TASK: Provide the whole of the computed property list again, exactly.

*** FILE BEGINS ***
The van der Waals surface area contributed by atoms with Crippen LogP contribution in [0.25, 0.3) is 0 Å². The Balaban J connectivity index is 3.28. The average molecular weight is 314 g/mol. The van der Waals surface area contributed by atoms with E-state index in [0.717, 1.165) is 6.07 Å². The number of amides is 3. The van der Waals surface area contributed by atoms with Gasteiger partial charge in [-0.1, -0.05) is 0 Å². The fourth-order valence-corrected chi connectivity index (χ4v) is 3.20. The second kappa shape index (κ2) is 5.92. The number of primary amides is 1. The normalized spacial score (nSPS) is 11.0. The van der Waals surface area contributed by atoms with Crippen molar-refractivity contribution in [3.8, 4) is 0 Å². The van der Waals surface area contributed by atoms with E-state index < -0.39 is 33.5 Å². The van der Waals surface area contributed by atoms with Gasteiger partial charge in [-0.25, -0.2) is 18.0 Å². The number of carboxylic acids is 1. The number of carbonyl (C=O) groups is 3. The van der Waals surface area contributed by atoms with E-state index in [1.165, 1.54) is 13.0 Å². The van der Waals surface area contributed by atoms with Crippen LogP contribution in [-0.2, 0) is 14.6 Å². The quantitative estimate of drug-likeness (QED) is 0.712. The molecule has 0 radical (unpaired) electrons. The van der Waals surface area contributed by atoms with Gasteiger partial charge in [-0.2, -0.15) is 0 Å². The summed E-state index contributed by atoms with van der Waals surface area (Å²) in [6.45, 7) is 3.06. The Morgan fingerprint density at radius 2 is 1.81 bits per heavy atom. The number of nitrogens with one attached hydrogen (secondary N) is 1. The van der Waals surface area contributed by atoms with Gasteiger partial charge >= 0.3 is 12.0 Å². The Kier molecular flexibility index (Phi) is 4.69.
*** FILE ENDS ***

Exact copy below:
The van der Waals surface area contributed by atoms with Crippen LogP contribution in [0.25, 0.3) is 0 Å². The Balaban J connectivity index is 3.28. The average molecular weight is 314 g/mol. The van der Waals surface area contributed by atoms with E-state index in [0.717, 1.165) is 6.07 Å². The number of amides is 3. The van der Waals surface area contributed by atoms with Gasteiger partial charge in [-0.1, -0.05) is 0 Å². The fourth-order valence-corrected chi connectivity index (χ4v) is 3.20. The second kappa shape index (κ2) is 5.92. The number of primary amides is 1. The normalized spacial score (nSPS) is 11.0. The van der Waals surface area contributed by atoms with Crippen molar-refractivity contribution in [3.8, 4) is 0 Å². The van der Waals surface area contributed by atoms with E-state index < -0.39 is 33.5 Å². The van der Waals surface area contributed by atoms with Gasteiger partial charge in [-0.25, -0.2) is 18.0 Å². The number of carboxylic acids is 1. The number of carbonyl (C=O) groups is 3. The van der Waals surface area contributed by atoms with E-state index in [1.165, 1.54) is 13.0 Å². The van der Waals surface area contributed by atoms with Crippen LogP contribution in [-0.2, 0) is 14.6 Å². The quantitative estimate of drug-likeness (QED) is 0.712. The molecule has 0 radical (unpaired) electrons. The van der Waals surface area contributed by atoms with Gasteiger partial charge in [-0.2, -0.15) is 0 Å². The summed E-state index contributed by atoms with van der Waals surface area (Å²) in [6.45, 7) is 3.06. The Morgan fingerprint density at radius 2 is 1.81 bits per heavy atom. The number of nitrogens with one attached hydrogen (secondary N) is 1. The van der Waals surface area contributed by atoms with Gasteiger partial charge >= 0.3 is 12.0 Å². The Kier molecular flexibility index (Phi) is 4.69.